As I climbed, Ella-Louise swirled in my head: an ongoing two-week conundrum of reconciling where she’d come from with where she was going, in the context of her current predicament. Just when I thought I couldn’t make it any higher and the Ella-Louise’s transition was all too hard, a phoenix flared in my mind’s eye.
For so many month’s she’d unknowingly been my strength and, in her ‘dark night of the soul’, the phoenix became my gift to her.
We’ve both been incinerated by the choices we’ve made in life and raised ourselves from the ashes. The process of putting Ella-Louise back together has been a metaphorical process of doing it for myself. There has never been a stronger experience in my life of writer heal thy self.
We’re on the Road to Somewhere
When Ella-Louise slipped into the car on January 5th, I had no idea the wonderful creative adventures and opportunities writing her letters would birth, or the richness and depth she’d bring to my life. Much less the structure she and Jude would build, to enable Adam and I to work together across an entire year.
The momentum born of writing letters again, the enthusiasm to explore the world through Ella-Louise’s eyes and my interest in her backstory, spawned What I Left to Forget, the first short story I’d written in a long time. And like the proverbial rolling stone, I kept on rolling. I’ve been prolific: written poetry, a novella, short stories, vignettes, short film scripts and a box full of letters from Ella-Louise. I’ve taken risks and experimented and in doing so, seen more of my work enter the public realm.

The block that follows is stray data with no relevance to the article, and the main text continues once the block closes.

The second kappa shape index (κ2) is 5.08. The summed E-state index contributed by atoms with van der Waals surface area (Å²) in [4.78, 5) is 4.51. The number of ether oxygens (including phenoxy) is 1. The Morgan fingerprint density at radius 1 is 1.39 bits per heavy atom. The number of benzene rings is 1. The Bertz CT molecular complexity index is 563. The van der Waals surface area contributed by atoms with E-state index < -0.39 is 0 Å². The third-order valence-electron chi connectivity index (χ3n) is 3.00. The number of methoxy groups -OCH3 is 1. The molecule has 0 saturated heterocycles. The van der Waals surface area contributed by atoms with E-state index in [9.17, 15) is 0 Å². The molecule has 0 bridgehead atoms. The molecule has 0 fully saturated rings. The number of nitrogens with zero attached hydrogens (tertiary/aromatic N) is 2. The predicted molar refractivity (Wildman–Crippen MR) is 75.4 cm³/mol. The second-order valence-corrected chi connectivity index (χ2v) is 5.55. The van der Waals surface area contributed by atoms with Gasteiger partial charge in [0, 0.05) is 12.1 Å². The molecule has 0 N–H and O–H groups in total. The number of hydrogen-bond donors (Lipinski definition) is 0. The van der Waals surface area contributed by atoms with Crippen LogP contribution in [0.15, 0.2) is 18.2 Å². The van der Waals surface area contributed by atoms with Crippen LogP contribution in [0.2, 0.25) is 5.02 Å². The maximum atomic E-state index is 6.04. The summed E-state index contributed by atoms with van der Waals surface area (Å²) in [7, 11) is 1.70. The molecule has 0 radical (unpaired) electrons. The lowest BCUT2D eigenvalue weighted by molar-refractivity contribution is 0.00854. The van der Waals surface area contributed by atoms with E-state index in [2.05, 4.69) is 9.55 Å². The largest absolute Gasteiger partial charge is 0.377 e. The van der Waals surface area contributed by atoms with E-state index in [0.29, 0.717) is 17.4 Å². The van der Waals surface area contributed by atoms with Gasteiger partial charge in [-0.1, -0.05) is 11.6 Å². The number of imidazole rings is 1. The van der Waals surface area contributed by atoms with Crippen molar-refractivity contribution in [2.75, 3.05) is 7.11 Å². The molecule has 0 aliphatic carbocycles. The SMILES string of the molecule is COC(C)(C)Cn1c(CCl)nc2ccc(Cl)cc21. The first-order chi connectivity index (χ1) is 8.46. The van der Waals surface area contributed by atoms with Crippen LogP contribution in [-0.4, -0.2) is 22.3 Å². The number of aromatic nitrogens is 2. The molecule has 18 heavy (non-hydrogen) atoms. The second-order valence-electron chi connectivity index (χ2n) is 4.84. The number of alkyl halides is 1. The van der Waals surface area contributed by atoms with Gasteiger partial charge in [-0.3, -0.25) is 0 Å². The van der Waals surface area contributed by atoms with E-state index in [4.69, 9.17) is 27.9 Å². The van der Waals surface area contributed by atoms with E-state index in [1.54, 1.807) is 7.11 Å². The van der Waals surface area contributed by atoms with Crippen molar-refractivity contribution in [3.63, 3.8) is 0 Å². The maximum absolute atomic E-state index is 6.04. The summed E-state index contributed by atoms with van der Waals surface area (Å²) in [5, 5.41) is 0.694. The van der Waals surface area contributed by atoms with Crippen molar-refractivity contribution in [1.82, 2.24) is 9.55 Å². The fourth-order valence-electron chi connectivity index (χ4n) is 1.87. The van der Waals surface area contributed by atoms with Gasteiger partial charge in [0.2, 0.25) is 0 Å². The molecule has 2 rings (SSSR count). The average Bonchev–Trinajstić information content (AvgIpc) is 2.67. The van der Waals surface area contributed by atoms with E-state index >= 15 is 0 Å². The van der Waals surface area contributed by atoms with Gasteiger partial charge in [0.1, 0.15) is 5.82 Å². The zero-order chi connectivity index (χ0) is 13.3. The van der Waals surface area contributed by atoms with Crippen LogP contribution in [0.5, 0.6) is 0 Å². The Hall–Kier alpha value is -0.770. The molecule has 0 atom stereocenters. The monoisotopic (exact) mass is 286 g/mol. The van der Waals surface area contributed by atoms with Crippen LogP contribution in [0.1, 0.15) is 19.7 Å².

I understand now the power of one small step, some faith and trust, and a tiny spark of wonder. How they reignited my passion; allowed me to fall in love with writing again. But more so, let me step back out into the light.
This is why, I encourage every creative person out there—writer, musician, visual artist, quilter, cook … whatever the creative bent—to have at least one project you do just for love, and work on it with someone you love.
Whatever you need or whatever you want will follow.
* Thank you, Adam! I feel as though I will never be able to say thank you enough.
**This is known as the infamous ‘the bikini pitch’.